In a collective sport such as football, where the whole is definitively more than the sum of its parts, optimal teamwork and cohesion are key ingredients for performance. To achieve sustainable success, consistent squad management is of fundamental importance. This Monthly Report illustrates the value of long-term planning for football clubs through the prism of squad stability.
The sample is composed of first team squad members present on the 1st of October in top division clubs from 31 UEFA member associations*. The period analysed stretches from 2009 to 2017. To be included, a footballer should have already played in domestic league games during the season of reference, or, if this was not the case, to have taken part in adult championship matches during each of the two previous seasons. The second and third goalkeepers were considered in all cases.
* [AUT] Austria, [BEL] Belgium, [BLR] Belarus, [BUL] Bulgaria, [CRO] Croatia, [CYP] Cyprus, [CZE] Czech Republic, [DEN] Denmark, [ENG] England, [ESP] Spain, [FIN] Finland, [FRA] France, [GER] Germany, [GRE] Greece, [HUN] Hungary, [ISR] Israel, [ITA] Italy, [NED] Netherlands, [NOR] Norway, [POL] Poland, [POR] Portugal, [ROM] Romania, [RUS] Russia, [SCO] Scotland, [SRB] Serbia, [SUI] Switzerland, [SVK] Slovakia, [SVN] Slovenia, [SWE] Sweden, [TUR] Turkey and [UKR] Ukraine
The indicator selected to measure the stability of teams is the percentage of players recruited by their employer club during the year of reference. Young footballers having joined the first team squad directly from the youth academy were not considered as new signings.
2. Comparative approach
During the period considered, the percentage of new signings in squads increased sharply from 36.7% to 44.9%. In 2017, a new record was observed in 11 of the 35 competitions studied: Belgium, France, Hungary, Israel, Norway, the Netherlands, Poland, Portugal, Russia, Sweden and Ukraine. This result reflects the acceleration of mobility in the footballers’ labour market. Consequently, the stability of squads is on the decrease.
Figure 1: evolution in the % of new signings in squads, 31 European top divisions (2009-2017)
The highest average percentage of players signed over the course of the year among squad members was recorded in Cyprus (57.7%). This proportion was above half in three other countries: Portugal (52.0%), Bulgaria (51.3%) and Serbia (51.0%). At the other end of the scale, the lowest percentages were observed in the three Scandinavian countries (Denmark, Sweden and Norway), as well as in the German Bundesliga. This finding reveals great differences in the cultural approach to football according to continental area.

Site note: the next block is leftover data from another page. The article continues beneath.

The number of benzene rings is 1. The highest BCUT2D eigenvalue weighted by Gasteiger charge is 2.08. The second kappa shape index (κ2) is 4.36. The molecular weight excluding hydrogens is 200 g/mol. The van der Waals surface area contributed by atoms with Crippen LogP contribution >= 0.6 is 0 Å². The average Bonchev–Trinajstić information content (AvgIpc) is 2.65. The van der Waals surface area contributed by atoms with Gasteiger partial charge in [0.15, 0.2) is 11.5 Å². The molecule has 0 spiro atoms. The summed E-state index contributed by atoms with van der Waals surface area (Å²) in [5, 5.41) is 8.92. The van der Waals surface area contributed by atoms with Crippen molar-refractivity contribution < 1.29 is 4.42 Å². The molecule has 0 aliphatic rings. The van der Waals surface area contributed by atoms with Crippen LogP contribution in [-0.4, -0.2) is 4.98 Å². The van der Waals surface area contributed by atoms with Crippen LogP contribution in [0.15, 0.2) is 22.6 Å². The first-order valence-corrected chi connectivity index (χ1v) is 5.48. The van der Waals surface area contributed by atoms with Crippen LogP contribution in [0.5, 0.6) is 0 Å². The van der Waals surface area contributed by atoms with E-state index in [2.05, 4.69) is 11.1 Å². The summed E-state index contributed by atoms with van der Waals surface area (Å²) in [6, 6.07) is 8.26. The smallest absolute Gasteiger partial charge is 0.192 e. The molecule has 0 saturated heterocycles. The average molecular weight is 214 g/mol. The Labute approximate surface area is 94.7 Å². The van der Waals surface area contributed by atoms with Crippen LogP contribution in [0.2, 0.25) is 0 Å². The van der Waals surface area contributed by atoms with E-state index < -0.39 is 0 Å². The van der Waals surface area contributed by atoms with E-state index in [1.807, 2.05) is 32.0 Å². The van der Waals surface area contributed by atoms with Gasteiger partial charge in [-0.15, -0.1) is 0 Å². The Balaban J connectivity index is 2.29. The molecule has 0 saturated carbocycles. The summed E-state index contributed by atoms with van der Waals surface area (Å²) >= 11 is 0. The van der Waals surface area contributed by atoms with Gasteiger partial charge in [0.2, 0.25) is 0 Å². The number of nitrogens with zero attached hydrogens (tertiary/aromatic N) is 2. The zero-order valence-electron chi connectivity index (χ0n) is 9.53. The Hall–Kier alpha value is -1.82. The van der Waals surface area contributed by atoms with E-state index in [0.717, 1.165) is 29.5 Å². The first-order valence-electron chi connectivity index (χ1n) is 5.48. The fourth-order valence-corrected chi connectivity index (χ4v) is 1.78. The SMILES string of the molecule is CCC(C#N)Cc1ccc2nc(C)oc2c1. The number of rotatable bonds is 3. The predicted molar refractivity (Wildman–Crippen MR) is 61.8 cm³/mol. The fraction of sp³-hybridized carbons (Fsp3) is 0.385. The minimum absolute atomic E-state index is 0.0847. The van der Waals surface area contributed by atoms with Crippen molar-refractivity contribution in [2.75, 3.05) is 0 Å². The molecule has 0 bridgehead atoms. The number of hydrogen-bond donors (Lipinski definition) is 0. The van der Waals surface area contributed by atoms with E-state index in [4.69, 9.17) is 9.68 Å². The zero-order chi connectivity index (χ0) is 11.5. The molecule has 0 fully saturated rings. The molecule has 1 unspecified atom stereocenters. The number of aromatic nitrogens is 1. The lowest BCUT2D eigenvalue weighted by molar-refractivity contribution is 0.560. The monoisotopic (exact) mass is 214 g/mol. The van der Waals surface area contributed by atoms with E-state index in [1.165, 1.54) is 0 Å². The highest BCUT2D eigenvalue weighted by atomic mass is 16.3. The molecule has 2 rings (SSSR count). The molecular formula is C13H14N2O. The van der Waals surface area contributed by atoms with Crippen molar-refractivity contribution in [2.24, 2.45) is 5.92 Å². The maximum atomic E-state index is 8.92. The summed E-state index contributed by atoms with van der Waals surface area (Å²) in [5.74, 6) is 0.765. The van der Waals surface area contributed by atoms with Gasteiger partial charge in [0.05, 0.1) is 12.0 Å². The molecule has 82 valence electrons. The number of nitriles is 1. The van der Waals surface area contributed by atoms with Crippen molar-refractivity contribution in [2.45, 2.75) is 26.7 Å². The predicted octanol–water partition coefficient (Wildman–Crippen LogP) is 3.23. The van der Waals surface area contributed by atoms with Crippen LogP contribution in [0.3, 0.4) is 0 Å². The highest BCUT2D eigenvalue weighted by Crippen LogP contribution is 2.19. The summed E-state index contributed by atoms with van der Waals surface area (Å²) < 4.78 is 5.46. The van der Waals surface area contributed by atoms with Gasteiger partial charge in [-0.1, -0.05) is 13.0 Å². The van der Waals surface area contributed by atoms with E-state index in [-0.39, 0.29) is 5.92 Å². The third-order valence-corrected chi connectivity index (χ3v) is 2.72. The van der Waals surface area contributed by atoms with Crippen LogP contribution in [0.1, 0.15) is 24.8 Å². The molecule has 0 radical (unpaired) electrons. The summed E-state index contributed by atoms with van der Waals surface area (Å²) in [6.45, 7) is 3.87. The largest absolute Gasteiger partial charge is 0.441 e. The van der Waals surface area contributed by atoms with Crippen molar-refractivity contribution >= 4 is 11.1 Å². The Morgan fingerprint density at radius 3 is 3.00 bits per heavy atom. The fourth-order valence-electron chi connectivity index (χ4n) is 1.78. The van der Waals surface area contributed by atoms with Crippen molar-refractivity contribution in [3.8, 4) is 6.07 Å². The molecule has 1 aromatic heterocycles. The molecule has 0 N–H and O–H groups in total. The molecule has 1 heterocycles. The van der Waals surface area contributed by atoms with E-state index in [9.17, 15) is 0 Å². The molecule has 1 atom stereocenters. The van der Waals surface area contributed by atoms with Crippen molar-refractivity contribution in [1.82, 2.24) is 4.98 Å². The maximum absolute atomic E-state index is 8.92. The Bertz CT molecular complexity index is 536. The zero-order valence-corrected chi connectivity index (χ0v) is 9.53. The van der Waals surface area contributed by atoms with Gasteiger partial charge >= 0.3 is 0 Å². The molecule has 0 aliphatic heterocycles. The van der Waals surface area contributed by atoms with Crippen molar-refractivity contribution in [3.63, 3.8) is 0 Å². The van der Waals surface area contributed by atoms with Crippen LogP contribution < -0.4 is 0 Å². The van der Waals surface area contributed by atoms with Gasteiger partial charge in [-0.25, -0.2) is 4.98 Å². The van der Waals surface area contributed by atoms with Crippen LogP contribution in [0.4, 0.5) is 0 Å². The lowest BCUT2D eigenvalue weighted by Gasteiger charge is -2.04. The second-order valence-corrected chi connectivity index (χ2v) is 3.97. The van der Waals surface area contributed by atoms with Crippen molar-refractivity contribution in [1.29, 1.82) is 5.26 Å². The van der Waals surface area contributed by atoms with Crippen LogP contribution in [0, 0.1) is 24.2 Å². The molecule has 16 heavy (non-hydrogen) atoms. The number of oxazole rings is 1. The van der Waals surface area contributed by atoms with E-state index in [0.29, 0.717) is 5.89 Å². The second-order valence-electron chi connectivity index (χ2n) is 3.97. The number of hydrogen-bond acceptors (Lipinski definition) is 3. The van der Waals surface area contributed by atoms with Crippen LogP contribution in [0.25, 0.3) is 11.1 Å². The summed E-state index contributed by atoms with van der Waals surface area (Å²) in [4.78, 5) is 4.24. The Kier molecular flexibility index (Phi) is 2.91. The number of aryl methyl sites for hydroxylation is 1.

Figure 2: % of new signings, by league (2009-2017)
The record percentage for new signings was recorded in 2009 for the Turkish side Diyarbakirspor: 96.4% of players present on the 1st October had been recruited during the year. The club was finally relegated. The team with the second highest figure, Neftochimic Burgas, also faced relegation at the end of the 2016/17 season. In general, as developed below, a high percentage of new signings reflects poor squad management and presages sporting difficulties.
Figure 3: highest % of new signings, 31 European top divisions (2009-2017)
The Finnish side FC Honka holds the record for the lowest percentage of new signings among first team squad members. In 2010, they finished fourth in the Veikkausliiga without any player with previous experience in adult leagues signed from other teams during the year. This is a unique situation for the leagues and seasons covered. Nations represented in the top ten are very different from those represented among the least stable clubs. The presence of Fenerbahçe SK is quite exceptional with respect to the generally high instability of Turkish clubs.
Figure 4: lowest % of new signings, 31 European top divisions (2009-2017)
3. Stability and success
The analysis of stability according to clubs’ sporting level reveals the existence of a general rule: the best performing teams have much more stable squads than the least competitive ones. As illustrated in Figure 5, the percentage of new signings decreases for each club sporting level category: from 42.4% for the least performing teams to 31.3% for the most competitive ones.